Tue. Feb 27th, 2024


Aotearoa NZ's independent voice of fishing, hunting & outdoors

Book reviews: September 2020

3 min read

Pick of the month

Epic Surf Breaks of the World
Lonely Planet
Reviewed by Esha Chanda

I’ll admit it – I’m a bit biased towards Lonely Planet books. But who wouldn’t be? It’s packed with valuable info, have some of the most beautiful photos, and makes for a gorgeous addition to my small coffee-table book collection.

In its latest release, the publisher explores the planet’s most thrilling waves. Decades of surf exploration led to this inspirational book featuring 50 tales of surf trips across 34 countries and an extra 150 suggestions of great waves have been thrown in, from accessible beach breaks in France to
out-there rides off of Tahiti.

Sitting among these surf spots are first-hand tales in New Zealand: the endless lefts of Raglan and Awara’s little-known A-frame that has attracted some of the world’s best surfers, while Matakana Island, Shipwreck Bay, Otago Coast, Golden Bay, and Kaikoura get worthy mentions.

And if that hasn’t convinced you to pick up the book, here’s another reason: the pages are peppered with stunning illustrations from New Zealander Ross Murray. Definitely worth checking out.

WIN: We have THREE copies of Epic Surfs of the World to give away to readers. Enter the competition here. Deadline: 21 September 2020.

More good reads

The End of Epidemics
Dr Jonathan D. Quick
Reviewed by Esha Chanda

Humanity’s dystopian nightmare is here – or so it feels like. COVID-19 has catapulted us into a science-fiction scenario but it’s real even if the naysayers believe otherwise. Overnight, billions of people around the world had their lives upended by fear and uncertainty.

The novel coronavirus has scourged every major city and by the time has passed, unfortunately, thousands of people will have lost their lives and many other sickened. But the author says an outbreak of a new, deadly, highly contagious virus was inevitable.

The world has been here before and has succeeded in its fight to stop the spread so there’s hope. Moreover, the author provides a seven-part plan (build resilient national and global health systems, communicate truthfully and empathetically) for leaders, health professionals, the business community, media, and ordinary citizens to work together to prevent epidemics. Worth a read.

The Telling Time
Pip McKay
Polako Press
Reviewed by Steve Atkinson

Written by a New Zealander and the recipient of the 2020 First Pages Prize, this book is a somewhat unusual read to be found on these pages but, could present a solution for those looking for a gift for a friend or loved ones.

Situated in two time periods, the first part takes place in the late 1950s and follows a young immigrant as she’s shipped from the then Yugoslavia to New Zealand for an unmentioned misdemeanour but what we understand could be forbidden love – the usual go-to for writers.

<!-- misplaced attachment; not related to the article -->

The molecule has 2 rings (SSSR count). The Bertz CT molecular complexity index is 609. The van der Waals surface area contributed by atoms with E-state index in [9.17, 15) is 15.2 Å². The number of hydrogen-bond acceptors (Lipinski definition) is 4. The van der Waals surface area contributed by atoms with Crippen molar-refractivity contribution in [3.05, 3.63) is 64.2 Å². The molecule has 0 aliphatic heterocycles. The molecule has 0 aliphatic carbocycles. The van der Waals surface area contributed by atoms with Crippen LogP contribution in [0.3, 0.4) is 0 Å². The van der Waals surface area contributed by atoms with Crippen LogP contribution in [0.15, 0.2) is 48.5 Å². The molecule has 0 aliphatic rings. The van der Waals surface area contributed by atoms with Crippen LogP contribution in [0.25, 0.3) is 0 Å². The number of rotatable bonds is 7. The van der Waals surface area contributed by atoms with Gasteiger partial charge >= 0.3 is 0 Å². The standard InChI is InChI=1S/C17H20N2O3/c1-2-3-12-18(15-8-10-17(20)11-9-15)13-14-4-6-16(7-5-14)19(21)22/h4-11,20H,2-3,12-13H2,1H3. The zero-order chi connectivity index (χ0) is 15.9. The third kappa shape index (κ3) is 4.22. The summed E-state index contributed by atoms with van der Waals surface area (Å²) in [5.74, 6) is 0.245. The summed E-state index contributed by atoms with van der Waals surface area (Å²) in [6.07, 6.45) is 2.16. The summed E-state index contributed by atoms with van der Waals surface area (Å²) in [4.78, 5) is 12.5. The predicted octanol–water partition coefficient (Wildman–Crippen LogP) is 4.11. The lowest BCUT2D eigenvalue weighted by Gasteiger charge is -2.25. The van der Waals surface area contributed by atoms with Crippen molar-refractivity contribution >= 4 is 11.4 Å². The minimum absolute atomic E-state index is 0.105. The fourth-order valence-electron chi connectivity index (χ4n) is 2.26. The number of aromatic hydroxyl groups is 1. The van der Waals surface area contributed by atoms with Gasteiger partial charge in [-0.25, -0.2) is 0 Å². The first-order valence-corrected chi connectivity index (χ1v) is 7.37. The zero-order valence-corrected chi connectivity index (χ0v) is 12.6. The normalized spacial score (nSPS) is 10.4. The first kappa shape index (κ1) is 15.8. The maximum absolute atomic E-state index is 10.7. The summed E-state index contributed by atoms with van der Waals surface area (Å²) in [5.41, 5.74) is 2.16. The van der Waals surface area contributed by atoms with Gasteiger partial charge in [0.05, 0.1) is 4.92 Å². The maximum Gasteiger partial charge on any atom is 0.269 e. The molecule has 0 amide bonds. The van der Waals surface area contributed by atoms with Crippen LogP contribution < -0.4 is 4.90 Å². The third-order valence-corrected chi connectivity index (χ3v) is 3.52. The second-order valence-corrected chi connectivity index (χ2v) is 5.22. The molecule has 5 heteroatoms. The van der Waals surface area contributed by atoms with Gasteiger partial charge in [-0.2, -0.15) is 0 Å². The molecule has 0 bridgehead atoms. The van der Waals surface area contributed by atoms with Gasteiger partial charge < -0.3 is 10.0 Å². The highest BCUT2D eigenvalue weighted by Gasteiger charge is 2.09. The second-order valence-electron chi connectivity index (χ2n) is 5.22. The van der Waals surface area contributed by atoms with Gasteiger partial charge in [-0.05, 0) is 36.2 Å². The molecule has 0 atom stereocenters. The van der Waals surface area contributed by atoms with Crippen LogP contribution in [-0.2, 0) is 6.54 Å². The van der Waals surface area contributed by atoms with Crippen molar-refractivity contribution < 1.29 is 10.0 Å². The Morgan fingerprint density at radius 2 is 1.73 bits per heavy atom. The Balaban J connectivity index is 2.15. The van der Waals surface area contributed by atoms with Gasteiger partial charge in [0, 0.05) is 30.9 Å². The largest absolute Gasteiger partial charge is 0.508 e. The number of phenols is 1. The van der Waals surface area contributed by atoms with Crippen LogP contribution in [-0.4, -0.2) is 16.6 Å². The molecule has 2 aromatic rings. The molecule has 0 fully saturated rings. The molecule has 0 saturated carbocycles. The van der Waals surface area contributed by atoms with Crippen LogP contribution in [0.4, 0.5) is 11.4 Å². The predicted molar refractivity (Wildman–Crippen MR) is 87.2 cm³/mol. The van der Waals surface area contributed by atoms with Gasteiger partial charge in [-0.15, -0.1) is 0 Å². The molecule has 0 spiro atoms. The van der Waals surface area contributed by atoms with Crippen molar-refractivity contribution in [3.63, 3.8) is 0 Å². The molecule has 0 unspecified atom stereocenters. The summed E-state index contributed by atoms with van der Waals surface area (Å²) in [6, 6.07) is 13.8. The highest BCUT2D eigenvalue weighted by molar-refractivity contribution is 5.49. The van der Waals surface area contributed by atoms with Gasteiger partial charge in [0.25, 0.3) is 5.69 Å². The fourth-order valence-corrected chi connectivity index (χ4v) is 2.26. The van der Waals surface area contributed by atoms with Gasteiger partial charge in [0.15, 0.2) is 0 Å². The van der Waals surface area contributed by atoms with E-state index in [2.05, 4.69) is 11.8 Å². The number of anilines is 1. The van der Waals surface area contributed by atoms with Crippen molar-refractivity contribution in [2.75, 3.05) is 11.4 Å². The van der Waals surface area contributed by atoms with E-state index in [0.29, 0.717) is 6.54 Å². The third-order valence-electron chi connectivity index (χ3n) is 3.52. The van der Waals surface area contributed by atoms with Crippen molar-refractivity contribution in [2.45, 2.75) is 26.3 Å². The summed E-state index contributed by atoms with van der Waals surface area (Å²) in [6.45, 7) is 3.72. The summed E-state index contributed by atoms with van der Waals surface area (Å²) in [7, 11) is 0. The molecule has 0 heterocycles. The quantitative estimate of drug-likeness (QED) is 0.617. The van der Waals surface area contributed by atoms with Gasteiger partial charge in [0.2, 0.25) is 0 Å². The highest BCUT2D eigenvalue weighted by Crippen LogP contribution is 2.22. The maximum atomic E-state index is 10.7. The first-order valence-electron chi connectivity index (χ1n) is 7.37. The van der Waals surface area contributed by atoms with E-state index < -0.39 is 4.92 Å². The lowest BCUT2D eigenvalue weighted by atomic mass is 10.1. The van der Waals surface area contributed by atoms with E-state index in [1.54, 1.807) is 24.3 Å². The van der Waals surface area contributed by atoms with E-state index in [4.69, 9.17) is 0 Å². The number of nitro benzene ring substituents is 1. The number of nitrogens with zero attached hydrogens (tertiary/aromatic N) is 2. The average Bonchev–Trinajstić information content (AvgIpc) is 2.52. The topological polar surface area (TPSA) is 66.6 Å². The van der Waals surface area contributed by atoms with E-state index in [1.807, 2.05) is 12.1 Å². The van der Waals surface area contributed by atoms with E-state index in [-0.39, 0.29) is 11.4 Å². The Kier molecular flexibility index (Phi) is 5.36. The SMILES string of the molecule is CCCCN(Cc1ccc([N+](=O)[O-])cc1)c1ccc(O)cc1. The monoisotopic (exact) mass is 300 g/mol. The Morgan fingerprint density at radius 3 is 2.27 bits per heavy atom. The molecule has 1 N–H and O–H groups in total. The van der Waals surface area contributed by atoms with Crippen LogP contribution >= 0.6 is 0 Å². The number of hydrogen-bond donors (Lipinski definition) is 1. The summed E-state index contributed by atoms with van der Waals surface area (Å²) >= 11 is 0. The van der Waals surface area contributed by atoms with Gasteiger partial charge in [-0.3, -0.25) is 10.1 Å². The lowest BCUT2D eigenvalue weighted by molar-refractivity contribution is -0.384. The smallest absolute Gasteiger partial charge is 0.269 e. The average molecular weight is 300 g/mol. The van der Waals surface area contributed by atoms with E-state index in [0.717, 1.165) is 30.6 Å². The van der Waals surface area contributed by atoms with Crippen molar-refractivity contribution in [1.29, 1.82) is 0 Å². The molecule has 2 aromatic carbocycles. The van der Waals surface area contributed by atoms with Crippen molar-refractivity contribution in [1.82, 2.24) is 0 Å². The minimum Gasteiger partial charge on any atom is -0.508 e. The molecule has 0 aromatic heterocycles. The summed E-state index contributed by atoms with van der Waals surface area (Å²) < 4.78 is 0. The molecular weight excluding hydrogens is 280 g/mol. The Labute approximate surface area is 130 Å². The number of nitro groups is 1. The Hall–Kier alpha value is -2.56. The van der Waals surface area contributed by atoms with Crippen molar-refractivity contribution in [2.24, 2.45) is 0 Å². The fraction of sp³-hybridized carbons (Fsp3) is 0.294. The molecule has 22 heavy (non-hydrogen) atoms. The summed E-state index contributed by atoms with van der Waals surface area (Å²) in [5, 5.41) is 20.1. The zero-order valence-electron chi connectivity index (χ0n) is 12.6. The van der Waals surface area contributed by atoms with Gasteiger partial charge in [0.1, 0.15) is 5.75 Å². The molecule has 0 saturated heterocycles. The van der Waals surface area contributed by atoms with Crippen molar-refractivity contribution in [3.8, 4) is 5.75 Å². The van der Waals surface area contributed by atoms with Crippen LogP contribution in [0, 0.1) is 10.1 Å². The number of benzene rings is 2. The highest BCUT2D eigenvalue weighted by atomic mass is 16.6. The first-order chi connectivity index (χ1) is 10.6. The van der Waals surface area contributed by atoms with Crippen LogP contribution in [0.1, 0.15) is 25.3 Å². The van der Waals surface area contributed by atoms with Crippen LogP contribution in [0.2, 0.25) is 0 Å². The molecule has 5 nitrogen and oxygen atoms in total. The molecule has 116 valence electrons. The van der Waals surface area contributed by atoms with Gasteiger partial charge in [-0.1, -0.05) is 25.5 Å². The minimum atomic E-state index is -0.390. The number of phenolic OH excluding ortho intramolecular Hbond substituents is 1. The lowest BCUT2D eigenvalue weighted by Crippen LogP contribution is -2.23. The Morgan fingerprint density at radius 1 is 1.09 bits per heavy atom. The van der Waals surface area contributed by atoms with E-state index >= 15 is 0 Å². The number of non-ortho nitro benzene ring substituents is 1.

In New Zealand, she housekeeps for a long-settled Croatian family, eventually marrying into it. The storyline thus far is standard fare, but nonetheless somewhat interesting at times. Part two fast forwards to 1989 and follows the immigrant’s daughter, a youngish lawyer who wants to know more about her mother’s past so follows her family roots back to Croatia.

It’s all very soap opera-ish and even includes an unnecessary and slightly clumsily written left-field scene that didn’t really enhance the storyline.
All-in-all though the book is a good first effort and would find an audience with those more in touch with their emotions, so I recommend it as a gift for that loving partner, mother, aunt, or friend.

For Reasons of Their Own
Chris Stuart
Original Sin Press
Reviewed by Steve Atkinson

If you’re looking for a good read from a Kiwi-born writer, then this book is worth checking out. Situated in Melbourne, the storyline follows a Kiwi detective and her Aboriginal constable sidekick, first coming together as they investigate a body found in a swampy marsh on the outskirts of the city. The storyline moves through numerous different scenes and themes as they hunt for the killer.

So, while what I’ve described so far may probably on the face of it not seem much different to almost every other hunt-for-the-killer book, this one, thanks to the superb writing, lifts it far above other counterparts. Buy, hire it, whatever, but my suggestion is to read it. This, in my opinion, is a book deserving of an award.

Leave a Reply

Your email address will not be published. Required fields are marked *

This site uses Akismet to reduce spam. Learn how your comment data is processed.